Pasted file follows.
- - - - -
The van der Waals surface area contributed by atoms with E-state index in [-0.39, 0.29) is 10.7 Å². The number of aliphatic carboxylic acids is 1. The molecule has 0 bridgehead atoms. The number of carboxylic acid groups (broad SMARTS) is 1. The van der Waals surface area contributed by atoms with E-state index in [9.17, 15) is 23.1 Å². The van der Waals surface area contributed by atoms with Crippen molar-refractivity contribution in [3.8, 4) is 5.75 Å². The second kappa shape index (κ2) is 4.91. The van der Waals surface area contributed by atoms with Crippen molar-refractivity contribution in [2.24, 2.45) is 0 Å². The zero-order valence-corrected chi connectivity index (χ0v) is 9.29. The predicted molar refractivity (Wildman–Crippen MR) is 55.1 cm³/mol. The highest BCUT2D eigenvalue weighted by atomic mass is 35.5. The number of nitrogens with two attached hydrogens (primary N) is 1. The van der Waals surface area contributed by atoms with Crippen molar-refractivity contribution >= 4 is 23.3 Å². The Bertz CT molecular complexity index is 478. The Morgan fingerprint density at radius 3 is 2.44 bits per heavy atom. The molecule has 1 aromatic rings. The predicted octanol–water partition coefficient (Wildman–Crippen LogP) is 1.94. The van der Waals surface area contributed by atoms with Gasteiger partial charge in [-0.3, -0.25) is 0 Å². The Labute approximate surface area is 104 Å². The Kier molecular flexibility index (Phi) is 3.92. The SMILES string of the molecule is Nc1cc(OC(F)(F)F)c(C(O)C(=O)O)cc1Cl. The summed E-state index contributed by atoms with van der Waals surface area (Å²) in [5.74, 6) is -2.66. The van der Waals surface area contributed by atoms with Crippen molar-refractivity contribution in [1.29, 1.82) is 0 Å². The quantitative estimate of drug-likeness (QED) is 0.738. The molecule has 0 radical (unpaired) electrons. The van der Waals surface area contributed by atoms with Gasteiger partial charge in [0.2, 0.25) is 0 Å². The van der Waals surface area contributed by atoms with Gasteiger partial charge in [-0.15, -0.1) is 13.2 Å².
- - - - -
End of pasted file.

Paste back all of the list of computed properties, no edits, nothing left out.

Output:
The van der Waals surface area contributed by atoms with E-state index in [-0.39, 0.29) is 10.7 Å². The number of aliphatic carboxylic acids is 1. The molecule has 0 bridgehead atoms. The number of carboxylic acid groups (broad SMARTS) is 1. The van der Waals surface area contributed by atoms with E-state index in [9.17, 15) is 23.1 Å². The van der Waals surface area contributed by atoms with Crippen molar-refractivity contribution in [3.8, 4) is 5.75 Å². The second kappa shape index (κ2) is 4.91. The van der Waals surface area contributed by atoms with Crippen molar-refractivity contribution in [2.24, 2.45) is 0 Å². The zero-order valence-corrected chi connectivity index (χ0v) is 9.29. The predicted molar refractivity (Wildman–Crippen MR) is 55.1 cm³/mol. The highest BCUT2D eigenvalue weighted by atomic mass is 35.5. The number of nitrogens with two attached hydrogens (primary N) is 1. The van der Waals surface area contributed by atoms with Crippen molar-refractivity contribution >= 4 is 23.3 Å². The Bertz CT molecular complexity index is 478. The Morgan fingerprint density at radius 3 is 2.44 bits per heavy atom. The molecule has 1 aromatic rings. The predicted octanol–water partition coefficient (Wildman–Crippen LogP) is 1.94. The van der Waals surface area contributed by atoms with Gasteiger partial charge in [-0.3, -0.25) is 0 Å². The Labute approximate surface area is 104 Å². The Kier molecular flexibility index (Phi) is 3.92. The SMILES string of the molecule is Nc1cc(OC(F)(F)F)c(C(O)C(=O)O)cc1Cl. The summed E-state index contributed by atoms with van der Waals surface area (Å²) in [5.74, 6) is -2.66. The van der Waals surface area contributed by atoms with Crippen molar-refractivity contribution in [1.29, 1.82) is 0 Å². The quantitative estimate of drug-likeness (QED) is 0.738. The molecule has 0 radical (unpaired) electrons. The van der Waals surface area contributed by atoms with Gasteiger partial charge in [0.2, 0.25) is 0 Å². The van der Waals surface area contributed by atoms with Gasteiger partial charge in [-0.15, -0.1) is 13.2 Å².